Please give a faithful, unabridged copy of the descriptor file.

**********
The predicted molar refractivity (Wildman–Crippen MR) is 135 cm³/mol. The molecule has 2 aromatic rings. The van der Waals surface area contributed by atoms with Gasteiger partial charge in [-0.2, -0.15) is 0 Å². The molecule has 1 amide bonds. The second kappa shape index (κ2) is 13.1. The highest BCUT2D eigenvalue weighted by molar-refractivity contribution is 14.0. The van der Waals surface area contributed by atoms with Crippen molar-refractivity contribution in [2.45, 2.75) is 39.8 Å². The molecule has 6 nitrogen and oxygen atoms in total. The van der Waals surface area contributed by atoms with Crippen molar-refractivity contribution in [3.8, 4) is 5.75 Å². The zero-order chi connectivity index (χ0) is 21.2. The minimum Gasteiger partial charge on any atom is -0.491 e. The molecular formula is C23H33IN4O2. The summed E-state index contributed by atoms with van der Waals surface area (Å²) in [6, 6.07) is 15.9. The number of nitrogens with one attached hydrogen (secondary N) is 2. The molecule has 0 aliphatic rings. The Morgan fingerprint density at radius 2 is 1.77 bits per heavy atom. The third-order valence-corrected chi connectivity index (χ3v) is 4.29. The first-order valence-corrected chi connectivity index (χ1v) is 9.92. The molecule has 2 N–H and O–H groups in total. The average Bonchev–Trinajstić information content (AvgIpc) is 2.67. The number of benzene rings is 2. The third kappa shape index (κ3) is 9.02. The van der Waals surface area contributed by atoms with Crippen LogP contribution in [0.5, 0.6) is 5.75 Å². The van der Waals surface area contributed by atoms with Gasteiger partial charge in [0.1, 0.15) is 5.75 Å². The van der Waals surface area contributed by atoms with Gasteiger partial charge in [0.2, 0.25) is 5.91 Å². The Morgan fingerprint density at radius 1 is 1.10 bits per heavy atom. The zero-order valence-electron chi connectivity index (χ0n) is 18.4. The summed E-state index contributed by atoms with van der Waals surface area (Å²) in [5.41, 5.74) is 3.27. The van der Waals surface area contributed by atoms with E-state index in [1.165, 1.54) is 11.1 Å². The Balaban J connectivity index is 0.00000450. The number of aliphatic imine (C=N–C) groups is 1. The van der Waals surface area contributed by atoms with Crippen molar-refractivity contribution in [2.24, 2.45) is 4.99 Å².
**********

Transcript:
The predicted molar refractivity (Wildman–Crippen MR) is 135 cm³/mol. The molecule has 2 aromatic rings. The van der Waals surface area contributed by atoms with Gasteiger partial charge in [-0.2, -0.15) is 0 Å². The molecule has 1 amide bonds. The second kappa shape index (κ2) is 13.1. The highest BCUT2D eigenvalue weighted by molar-refractivity contribution is 14.0. The van der Waals surface area contributed by atoms with Crippen molar-refractivity contribution in [2.45, 2.75) is 39.8 Å². The molecule has 6 nitrogen and oxygen atoms in total. The van der Waals surface area contributed by atoms with Crippen molar-refractivity contribution in [3.8, 4) is 5.75 Å². The zero-order chi connectivity index (χ0) is 21.2. The minimum Gasteiger partial charge on any atom is -0.491 e. The molecular formula is C23H33IN4O2. The summed E-state index contributed by atoms with van der Waals surface area (Å²) in [6, 6.07) is 15.9. The number of nitrogens with one attached hydrogen (secondary N) is 2. The molecule has 0 aliphatic rings. The Morgan fingerprint density at radius 2 is 1.77 bits per heavy atom. The third-order valence-corrected chi connectivity index (χ3v) is 4.29. The first-order valence-corrected chi connectivity index (χ1v) is 9.92. The molecule has 2 N–H and O–H groups in total. The average Bonchev–Trinajstić information content (AvgIpc) is 2.67. The number of benzene rings is 2. The third kappa shape index (κ3) is 9.02. The van der Waals surface area contributed by atoms with Crippen LogP contribution in [0.5, 0.6) is 5.75 Å². The van der Waals surface area contributed by atoms with Gasteiger partial charge in [0.1, 0.15) is 5.75 Å². The van der Waals surface area contributed by atoms with Gasteiger partial charge in [0.2, 0.25) is 5.91 Å². The Morgan fingerprint density at radius 1 is 1.10 bits per heavy atom. The zero-order valence-electron chi connectivity index (χ0n) is 18.4. The summed E-state index contributed by atoms with van der Waals surface area (Å²) in [5.41, 5.74) is 3.27. The van der Waals surface area contributed by atoms with E-state index in [1.165, 1.54) is 11.1 Å². The Balaban J connectivity index is 0.00000450. The number of aliphatic imine (C=N–C) groups is 1. The van der Waals surface area contributed by atoms with Crippen molar-refractivity contribution in [2.24, 2.45) is 4.99 Å².